Certainly, more gym equipment is being designed with an awareness of its place next to the sofa. Ferrari was ahead of trend when it launched its Unica home gym in 2007, with tan leather trim and, of course, Ferrari red paintwork. This year Waterrower, a company that produces indoor rowing machines, took its cue from the fashion industry and produced a special, limited-edition model made in American red oak. Versaclimber offers a minimalistic black home version of the climbing simulation equipment it makes for professionals. And Tumedei, another manufacturer, has introduced the XFit, a compact fitness station comprising bench, treadmill, resistance pulleys, as well as TV and DVD player, that discreetly folds away into a box akin to a contemporary wardrobe. Such items are not cheap, but then, as they say in the fitness world, no pain, no gain. "Historically, the emphasis in the industry has been on form over function and, frankly, a lot of gym equipment is still terrible to look at, and the better-looking pieces are not always great to use," says David Stammers, the co-founder of the UK-based gym designers Space Concepts.
They favour Escape, the maker of more affordable exercise equipment that is still sleek and curvy in a way more expectedly found in high-end private gyms.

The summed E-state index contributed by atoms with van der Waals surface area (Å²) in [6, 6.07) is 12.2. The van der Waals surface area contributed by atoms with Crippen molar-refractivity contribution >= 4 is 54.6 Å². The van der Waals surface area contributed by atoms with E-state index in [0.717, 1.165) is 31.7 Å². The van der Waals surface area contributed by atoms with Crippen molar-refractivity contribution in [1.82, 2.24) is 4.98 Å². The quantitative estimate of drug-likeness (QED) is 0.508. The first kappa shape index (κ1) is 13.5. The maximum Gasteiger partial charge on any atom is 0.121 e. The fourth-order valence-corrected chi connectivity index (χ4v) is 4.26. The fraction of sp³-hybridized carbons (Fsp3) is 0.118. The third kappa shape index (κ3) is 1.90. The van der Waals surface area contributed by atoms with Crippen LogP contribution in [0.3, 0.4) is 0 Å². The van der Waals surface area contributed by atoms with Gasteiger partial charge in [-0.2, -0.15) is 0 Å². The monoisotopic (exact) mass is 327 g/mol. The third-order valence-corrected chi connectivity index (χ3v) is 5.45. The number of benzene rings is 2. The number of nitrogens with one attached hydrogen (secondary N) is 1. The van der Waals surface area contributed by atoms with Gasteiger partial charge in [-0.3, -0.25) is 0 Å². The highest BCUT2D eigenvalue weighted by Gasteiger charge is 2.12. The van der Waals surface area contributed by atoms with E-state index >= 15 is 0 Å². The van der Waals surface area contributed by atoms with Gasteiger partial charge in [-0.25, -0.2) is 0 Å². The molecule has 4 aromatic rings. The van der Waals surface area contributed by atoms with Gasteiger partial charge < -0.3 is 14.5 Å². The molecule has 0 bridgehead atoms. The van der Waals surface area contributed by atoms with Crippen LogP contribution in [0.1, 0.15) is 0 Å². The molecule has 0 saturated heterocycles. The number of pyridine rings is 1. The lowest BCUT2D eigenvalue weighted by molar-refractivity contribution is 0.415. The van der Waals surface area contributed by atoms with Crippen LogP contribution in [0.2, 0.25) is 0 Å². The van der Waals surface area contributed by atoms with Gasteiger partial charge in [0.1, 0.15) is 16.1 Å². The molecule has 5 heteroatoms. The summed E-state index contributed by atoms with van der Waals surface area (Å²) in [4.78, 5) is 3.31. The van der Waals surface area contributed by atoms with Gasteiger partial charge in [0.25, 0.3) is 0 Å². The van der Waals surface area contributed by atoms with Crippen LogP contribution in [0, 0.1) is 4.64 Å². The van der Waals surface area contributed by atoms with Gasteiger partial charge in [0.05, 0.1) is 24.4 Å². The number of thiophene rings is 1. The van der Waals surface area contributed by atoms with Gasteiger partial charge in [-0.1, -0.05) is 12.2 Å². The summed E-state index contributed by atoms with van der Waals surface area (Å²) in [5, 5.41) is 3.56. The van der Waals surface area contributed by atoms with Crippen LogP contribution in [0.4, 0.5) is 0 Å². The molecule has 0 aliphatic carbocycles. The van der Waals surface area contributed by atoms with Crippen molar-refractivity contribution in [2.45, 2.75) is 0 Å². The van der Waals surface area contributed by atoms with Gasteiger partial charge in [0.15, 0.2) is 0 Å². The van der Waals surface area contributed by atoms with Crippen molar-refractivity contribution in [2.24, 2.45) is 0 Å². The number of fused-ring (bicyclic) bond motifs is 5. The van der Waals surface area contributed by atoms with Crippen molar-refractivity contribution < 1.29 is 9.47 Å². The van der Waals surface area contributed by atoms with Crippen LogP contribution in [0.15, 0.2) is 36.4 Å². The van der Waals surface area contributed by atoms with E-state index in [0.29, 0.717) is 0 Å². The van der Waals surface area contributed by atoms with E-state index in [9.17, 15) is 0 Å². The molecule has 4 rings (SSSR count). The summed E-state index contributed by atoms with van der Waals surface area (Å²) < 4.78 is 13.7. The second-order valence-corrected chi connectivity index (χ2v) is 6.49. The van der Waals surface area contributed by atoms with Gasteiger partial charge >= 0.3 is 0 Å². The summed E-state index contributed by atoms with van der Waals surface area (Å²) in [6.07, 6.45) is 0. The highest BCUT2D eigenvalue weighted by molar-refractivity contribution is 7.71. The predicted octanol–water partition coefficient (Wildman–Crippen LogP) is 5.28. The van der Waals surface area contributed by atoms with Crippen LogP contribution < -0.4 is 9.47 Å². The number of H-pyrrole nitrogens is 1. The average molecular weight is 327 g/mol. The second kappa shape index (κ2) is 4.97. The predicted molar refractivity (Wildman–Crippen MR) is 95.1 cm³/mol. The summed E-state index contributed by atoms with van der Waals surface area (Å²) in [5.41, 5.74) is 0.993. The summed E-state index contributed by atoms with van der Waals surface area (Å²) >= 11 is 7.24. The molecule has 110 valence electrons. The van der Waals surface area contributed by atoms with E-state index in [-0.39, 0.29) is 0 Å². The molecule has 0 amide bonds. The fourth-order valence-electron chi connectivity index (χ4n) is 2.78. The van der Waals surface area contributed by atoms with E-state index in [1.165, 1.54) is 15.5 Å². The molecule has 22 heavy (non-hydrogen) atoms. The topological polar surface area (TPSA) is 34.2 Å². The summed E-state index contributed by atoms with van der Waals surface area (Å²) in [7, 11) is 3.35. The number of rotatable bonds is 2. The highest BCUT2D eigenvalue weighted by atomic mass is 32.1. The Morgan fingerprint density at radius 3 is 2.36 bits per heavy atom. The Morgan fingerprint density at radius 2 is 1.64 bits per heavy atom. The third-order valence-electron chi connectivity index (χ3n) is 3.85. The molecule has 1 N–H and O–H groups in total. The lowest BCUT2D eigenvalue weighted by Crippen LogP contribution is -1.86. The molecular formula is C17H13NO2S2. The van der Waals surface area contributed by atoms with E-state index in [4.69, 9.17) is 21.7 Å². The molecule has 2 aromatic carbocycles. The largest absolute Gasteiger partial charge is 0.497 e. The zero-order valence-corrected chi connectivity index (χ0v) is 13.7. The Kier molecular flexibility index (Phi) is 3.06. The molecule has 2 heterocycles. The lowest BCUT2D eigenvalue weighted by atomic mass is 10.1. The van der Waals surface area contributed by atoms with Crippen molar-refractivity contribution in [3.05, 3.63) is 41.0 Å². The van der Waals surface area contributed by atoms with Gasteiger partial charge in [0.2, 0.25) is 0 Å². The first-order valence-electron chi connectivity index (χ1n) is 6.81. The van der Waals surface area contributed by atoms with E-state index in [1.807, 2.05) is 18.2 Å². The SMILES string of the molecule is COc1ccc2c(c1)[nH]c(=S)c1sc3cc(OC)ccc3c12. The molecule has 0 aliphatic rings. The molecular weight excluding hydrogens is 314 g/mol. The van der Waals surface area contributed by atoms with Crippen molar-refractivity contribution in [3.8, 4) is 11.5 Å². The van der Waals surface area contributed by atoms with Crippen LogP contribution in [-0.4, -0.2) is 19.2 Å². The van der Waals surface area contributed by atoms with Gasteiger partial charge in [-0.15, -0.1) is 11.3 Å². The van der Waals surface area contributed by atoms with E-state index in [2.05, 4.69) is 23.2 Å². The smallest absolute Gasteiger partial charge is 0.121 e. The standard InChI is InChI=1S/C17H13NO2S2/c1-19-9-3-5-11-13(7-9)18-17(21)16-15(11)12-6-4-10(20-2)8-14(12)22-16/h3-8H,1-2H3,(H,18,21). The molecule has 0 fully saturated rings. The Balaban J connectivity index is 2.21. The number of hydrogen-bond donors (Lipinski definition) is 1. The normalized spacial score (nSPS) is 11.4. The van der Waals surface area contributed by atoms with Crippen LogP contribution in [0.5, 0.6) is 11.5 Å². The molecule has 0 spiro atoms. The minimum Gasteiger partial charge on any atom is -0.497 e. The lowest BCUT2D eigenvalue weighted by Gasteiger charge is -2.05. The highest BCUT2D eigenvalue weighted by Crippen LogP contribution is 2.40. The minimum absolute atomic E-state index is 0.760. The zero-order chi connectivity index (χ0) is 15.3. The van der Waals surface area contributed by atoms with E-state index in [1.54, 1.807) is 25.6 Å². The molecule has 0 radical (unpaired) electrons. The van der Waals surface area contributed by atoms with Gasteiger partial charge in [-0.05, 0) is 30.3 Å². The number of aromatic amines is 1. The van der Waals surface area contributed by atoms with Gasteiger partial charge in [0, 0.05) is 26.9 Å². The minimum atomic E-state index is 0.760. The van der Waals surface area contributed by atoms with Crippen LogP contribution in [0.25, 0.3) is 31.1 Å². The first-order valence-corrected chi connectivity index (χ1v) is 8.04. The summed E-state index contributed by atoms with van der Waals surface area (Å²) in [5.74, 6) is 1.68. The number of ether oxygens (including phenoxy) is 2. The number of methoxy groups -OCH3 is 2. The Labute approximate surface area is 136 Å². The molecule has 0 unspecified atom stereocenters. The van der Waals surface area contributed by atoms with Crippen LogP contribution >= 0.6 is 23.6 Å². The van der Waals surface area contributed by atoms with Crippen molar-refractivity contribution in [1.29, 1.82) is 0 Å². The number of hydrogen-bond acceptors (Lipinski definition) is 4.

"We often end up taking apart pieces of equipment we've cherry-picked bolt-by-bolt and powder-coating them a particular colour to at least make them look as though they come from the same stable."
Not that such style is all superficial. Alan Gore, the co-owner of the Bodycraft gym equipment brand, has introduced subtle changes - such as the use of oval rather than square steel tubing, acrylic casings to hide ugly working parts and a wider range of colour options - to give what he calls a "softer" feel to his products. In a business that has traditionally stressed the masculine, such changes make the equipment more appealing to women, all the more so since exercise spaces at home have increasingly migrated from the basement or the garage and into the main living area. But such changes are not only good for Gore's business. They improve your workout, too.
"Motivation is a big issue in exercise and one of the key ways to help with that is if the equipment is pleasing to the eye, whether it feels exciting to use, rather than some clunky contraption that just doesn't appeal," Gore says.